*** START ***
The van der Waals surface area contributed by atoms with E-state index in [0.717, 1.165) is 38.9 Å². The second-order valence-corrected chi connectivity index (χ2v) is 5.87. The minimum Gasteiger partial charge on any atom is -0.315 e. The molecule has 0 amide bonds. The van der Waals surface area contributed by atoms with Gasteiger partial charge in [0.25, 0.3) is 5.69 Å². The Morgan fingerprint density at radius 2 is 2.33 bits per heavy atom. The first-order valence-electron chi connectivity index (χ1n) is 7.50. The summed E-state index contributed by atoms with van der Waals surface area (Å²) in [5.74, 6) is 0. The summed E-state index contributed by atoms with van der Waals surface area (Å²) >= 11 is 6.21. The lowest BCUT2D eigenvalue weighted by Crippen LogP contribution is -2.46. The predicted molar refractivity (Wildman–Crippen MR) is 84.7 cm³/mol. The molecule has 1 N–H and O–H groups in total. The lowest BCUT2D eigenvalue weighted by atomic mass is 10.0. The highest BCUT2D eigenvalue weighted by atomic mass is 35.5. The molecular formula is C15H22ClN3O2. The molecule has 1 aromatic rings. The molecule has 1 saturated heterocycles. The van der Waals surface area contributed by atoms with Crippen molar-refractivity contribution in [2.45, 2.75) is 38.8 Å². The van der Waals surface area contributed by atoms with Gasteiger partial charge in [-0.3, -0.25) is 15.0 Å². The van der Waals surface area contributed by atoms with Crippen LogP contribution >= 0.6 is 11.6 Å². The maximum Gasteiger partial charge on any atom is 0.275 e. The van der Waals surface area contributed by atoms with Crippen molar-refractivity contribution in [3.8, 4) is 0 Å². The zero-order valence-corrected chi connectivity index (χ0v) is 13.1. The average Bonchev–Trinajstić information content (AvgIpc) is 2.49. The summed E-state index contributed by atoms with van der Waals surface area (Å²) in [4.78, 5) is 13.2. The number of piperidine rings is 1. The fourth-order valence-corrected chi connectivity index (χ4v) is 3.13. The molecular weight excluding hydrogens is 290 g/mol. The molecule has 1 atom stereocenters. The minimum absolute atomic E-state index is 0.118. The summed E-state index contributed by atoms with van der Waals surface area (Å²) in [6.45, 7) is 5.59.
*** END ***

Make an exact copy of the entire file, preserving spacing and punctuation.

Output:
The van der Waals surface area contributed by atoms with E-state index in [0.717, 1.165) is 38.9 Å². The second-order valence-corrected chi connectivity index (χ2v) is 5.87. The minimum Gasteiger partial charge on any atom is -0.315 e. The molecule has 0 amide bonds. The van der Waals surface area contributed by atoms with Gasteiger partial charge in [0.25, 0.3) is 5.69 Å². The Morgan fingerprint density at radius 2 is 2.33 bits per heavy atom. The first-order valence-electron chi connectivity index (χ1n) is 7.50. The summed E-state index contributed by atoms with van der Waals surface area (Å²) in [5.74, 6) is 0. The summed E-state index contributed by atoms with van der Waals surface area (Å²) >= 11 is 6.21. The lowest BCUT2D eigenvalue weighted by Crippen LogP contribution is -2.46. The predicted molar refractivity (Wildman–Crippen MR) is 84.7 cm³/mol. The molecule has 1 N–H and O–H groups in total. The lowest BCUT2D eigenvalue weighted by atomic mass is 10.0. The highest BCUT2D eigenvalue weighted by atomic mass is 35.5. The molecular formula is C15H22ClN3O2. The molecule has 1 aromatic rings. The molecule has 1 saturated heterocycles. The van der Waals surface area contributed by atoms with Crippen molar-refractivity contribution in [2.45, 2.75) is 38.8 Å². The van der Waals surface area contributed by atoms with Gasteiger partial charge in [-0.3, -0.25) is 15.0 Å². The van der Waals surface area contributed by atoms with Crippen LogP contribution >= 0.6 is 11.6 Å². The maximum Gasteiger partial charge on any atom is 0.275 e. The van der Waals surface area contributed by atoms with Crippen molar-refractivity contribution in [3.8, 4) is 0 Å². The zero-order valence-corrected chi connectivity index (χ0v) is 13.1. The average Bonchev–Trinajstić information content (AvgIpc) is 2.49. The summed E-state index contributed by atoms with van der Waals surface area (Å²) in [4.78, 5) is 13.2. The number of piperidine rings is 1. The fourth-order valence-corrected chi connectivity index (χ4v) is 3.13. The molecular weight excluding hydrogens is 290 g/mol. The molecule has 1 atom stereocenters. The minimum absolute atomic E-state index is 0.118. The summed E-state index contributed by atoms with van der Waals surface area (Å²) in [6.45, 7) is 5.59.